DETROIT -- New Ford Motor Co. CEO Alan Mulally stands to earn a pay package of nearly $35 million this year, the automaker said today.
Ford will pay Mulally a base salary of $2 million per year, according to a filing with the Securities and Exchange Commission. His pro-rated salary for this year will be $666,667.
Ford will also pay Mulally $18.5 million in signing bonuses and other compensation by Friday, Sept. 15. Of that amount, $11 million will compensate Mulally for lost performance and stock option awards at his former employer, Boeing Co. The other $7.5 million is a signing bonus.
In addition, Mulally received an award of 600,000 restricted stock units that can be cashed according to a three-year schedule, plus a grant of 4 million stock options.
A Ford spokeswoman said the stock options are valued at $10.5 million. The restricted stock units are valued at $5 million. With that, Mulallys 2006 compensation package could add up to almost $35 million, Ford estimates.
With additional performance awards scheduled next year, Mulallys 2007 compensation package could add up to $16.5 million, Ford estimates. That includes the $2 million base salary and a targeted bonus of 175 percent of that salary, or $3.5 million.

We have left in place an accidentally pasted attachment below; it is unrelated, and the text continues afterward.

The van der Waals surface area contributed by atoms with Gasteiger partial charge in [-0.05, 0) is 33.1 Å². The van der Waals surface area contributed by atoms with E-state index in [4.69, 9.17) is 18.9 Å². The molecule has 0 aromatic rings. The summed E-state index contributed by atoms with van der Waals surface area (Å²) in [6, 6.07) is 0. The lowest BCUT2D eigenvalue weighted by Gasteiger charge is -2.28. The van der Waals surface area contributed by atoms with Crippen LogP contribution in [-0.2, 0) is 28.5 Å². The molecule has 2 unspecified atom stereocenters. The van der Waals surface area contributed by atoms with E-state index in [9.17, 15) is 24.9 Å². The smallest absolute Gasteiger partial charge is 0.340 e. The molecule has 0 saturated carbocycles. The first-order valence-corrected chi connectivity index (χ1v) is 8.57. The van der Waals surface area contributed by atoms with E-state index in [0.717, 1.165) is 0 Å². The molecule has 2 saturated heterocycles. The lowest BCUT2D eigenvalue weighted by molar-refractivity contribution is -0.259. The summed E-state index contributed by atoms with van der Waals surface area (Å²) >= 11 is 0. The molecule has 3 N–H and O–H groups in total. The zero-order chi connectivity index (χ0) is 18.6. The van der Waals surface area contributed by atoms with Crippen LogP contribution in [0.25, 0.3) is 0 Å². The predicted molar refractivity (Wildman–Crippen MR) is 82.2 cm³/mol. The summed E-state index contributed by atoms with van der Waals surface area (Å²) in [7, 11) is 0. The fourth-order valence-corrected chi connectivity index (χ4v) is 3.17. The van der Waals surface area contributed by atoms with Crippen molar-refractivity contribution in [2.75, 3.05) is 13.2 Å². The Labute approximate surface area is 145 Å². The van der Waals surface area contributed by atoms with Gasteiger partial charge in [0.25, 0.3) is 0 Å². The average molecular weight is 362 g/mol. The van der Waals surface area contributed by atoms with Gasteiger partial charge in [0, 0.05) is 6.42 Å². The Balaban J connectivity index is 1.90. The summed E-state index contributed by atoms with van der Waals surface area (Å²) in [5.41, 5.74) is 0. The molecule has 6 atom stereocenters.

In addition, Ford agreed to grant Mulally performance-based restricted stock units and stock options in March 2007. They will have minimum values of $6 million and $5 million, respectively, on the grant date.
In a statement, Ford said, "Alan Mulally's executive compensation package was determined by the board's compensation committee based on the competitive environment for world-class talent, the demands of the position, and the need to recruit Mr. Mulally from a long, established career at Boeing.
The majority of Mr. Mulallys compensation is performance based, tying his future performance with that of the company. The committee believes the package is fair and reasonable given his qualifications and the magnitude of the position, the statement said.
At Boeing, Mulally was among the top paid executives in 2005 with a package of about $9.96 million that included a $7.58 million long-term incentive payout in addition to his $825,000 salary and a $736,300 annual bonus.
Reuters contributed to this report
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